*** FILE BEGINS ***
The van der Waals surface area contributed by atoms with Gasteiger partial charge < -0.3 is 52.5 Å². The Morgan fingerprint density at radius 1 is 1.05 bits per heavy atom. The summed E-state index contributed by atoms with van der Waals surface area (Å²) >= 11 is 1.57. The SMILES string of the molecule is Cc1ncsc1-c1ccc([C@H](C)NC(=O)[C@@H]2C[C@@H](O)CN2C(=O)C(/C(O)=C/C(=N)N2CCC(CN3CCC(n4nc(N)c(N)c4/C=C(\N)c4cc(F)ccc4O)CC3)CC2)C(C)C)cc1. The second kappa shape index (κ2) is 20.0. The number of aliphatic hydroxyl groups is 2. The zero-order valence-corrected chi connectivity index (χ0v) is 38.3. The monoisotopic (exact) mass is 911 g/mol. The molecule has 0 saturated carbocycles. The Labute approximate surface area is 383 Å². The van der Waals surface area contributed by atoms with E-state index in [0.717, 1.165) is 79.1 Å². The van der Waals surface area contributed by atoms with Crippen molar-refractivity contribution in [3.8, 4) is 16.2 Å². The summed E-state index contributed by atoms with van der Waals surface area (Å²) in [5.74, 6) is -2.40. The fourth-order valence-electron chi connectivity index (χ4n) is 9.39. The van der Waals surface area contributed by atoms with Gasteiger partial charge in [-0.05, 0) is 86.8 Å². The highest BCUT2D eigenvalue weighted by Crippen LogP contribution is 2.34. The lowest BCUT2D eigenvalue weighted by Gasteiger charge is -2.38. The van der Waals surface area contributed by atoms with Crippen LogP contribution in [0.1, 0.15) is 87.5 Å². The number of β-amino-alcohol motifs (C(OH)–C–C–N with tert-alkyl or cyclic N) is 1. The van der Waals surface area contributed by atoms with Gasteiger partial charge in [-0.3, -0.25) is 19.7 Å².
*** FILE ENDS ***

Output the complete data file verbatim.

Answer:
The van der Waals surface area contributed by atoms with Gasteiger partial charge < -0.3 is 52.5 Å². The Morgan fingerprint density at radius 1 is 1.05 bits per heavy atom. The summed E-state index contributed by atoms with van der Waals surface area (Å²) >= 11 is 1.57. The SMILES string of the molecule is Cc1ncsc1-c1ccc([C@H](C)NC(=O)[C@@H]2C[C@@H](O)CN2C(=O)C(/C(O)=C/C(=N)N2CCC(CN3CCC(n4nc(N)c(N)c4/C=C(\N)c4cc(F)ccc4O)CC3)CC2)C(C)C)cc1. The second kappa shape index (κ2) is 20.0. The number of aliphatic hydroxyl groups is 2. The zero-order valence-corrected chi connectivity index (χ0v) is 38.3. The monoisotopic (exact) mass is 911 g/mol. The molecule has 0 saturated carbocycles. The Labute approximate surface area is 383 Å². The van der Waals surface area contributed by atoms with E-state index in [0.717, 1.165) is 79.1 Å². The van der Waals surface area contributed by atoms with Crippen molar-refractivity contribution in [3.8, 4) is 16.2 Å². The summed E-state index contributed by atoms with van der Waals surface area (Å²) in [5.74, 6) is -2.40. The fourth-order valence-electron chi connectivity index (χ4n) is 9.39. The van der Waals surface area contributed by atoms with Gasteiger partial charge in [-0.05, 0) is 86.8 Å². The highest BCUT2D eigenvalue weighted by Crippen LogP contribution is 2.34. The lowest BCUT2D eigenvalue weighted by Gasteiger charge is -2.38. The van der Waals surface area contributed by atoms with Crippen LogP contribution in [0.1, 0.15) is 87.5 Å². The number of β-amino-alcohol motifs (C(OH)–C–C–N with tert-alkyl or cyclic N) is 1. The van der Waals surface area contributed by atoms with Gasteiger partial charge in [-0.3, -0.25) is 19.7 Å².